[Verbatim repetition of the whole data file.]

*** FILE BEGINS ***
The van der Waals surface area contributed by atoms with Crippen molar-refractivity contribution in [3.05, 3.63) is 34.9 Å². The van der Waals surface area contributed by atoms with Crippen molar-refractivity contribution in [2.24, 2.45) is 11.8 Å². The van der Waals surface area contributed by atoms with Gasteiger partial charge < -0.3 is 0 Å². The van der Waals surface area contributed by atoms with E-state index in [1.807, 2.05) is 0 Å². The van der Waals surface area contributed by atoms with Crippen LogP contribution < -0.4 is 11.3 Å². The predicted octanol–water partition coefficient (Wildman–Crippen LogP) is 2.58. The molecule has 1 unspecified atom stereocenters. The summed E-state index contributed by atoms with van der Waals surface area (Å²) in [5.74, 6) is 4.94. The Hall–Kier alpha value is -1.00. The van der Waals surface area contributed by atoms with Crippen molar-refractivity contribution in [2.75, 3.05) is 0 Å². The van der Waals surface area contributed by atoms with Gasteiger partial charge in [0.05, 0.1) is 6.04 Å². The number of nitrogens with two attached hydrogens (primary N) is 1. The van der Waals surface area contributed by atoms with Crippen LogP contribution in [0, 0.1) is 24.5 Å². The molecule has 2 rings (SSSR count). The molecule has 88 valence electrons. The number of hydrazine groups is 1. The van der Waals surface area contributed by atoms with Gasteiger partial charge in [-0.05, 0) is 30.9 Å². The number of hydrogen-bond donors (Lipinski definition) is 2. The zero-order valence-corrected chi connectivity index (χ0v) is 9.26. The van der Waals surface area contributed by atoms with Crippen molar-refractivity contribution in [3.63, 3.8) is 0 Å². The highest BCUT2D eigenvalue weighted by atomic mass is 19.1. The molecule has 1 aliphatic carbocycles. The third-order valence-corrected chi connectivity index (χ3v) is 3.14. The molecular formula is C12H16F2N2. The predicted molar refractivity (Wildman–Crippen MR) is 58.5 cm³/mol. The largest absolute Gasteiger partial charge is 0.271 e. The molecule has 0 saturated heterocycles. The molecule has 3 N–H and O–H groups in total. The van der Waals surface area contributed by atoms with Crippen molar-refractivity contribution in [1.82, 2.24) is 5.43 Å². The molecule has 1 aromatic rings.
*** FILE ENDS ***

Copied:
The van der Waals surface area contributed by atoms with Crippen molar-refractivity contribution in [3.05, 3.63) is 34.9 Å². The van der Waals surface area contributed by atoms with Crippen molar-refractivity contribution in [2.24, 2.45) is 11.8 Å². The van der Waals surface area contributed by atoms with Gasteiger partial charge < -0.3 is 0 Å². The van der Waals surface area contributed by atoms with E-state index in [1.807, 2.05) is 0 Å². The van der Waals surface area contributed by atoms with Crippen LogP contribution < -0.4 is 11.3 Å². The predicted octanol–water partition coefficient (Wildman–Crippen LogP) is 2.58. The molecule has 1 unspecified atom stereocenters. The summed E-state index contributed by atoms with van der Waals surface area (Å²) in [5.74, 6) is 4.94. The Hall–Kier alpha value is -1.00. The van der Waals surface area contributed by atoms with Crippen molar-refractivity contribution in [2.75, 3.05) is 0 Å². The van der Waals surface area contributed by atoms with Gasteiger partial charge in [0.05, 0.1) is 6.04 Å². The number of nitrogens with two attached hydrogens (primary N) is 1. The van der Waals surface area contributed by atoms with Crippen LogP contribution in [0, 0.1) is 24.5 Å². The molecule has 2 rings (SSSR count). The molecule has 88 valence electrons. The number of hydrazine groups is 1. The van der Waals surface area contributed by atoms with Gasteiger partial charge in [-0.05, 0) is 30.9 Å². The number of hydrogen-bond donors (Lipinski definition) is 2. The zero-order valence-corrected chi connectivity index (χ0v) is 9.26. The van der Waals surface area contributed by atoms with Crippen molar-refractivity contribution in [3.63, 3.8) is 0 Å². The highest BCUT2D eigenvalue weighted by atomic mass is 19.1. The molecule has 1 aliphatic carbocycles. The third-order valence-corrected chi connectivity index (χ3v) is 3.14. The molecular formula is C12H16F2N2. The predicted molar refractivity (Wildman–Crippen MR) is 58.5 cm³/mol. The largest absolute Gasteiger partial charge is 0.271 e. The molecule has 0 saturated heterocycles. The molecule has 3 N–H and O–H groups in total. The van der Waals surface area contributed by atoms with Crippen molar-refractivity contribution in [1.82, 2.24) is 5.43 Å². The molecule has 1 aromatic rings.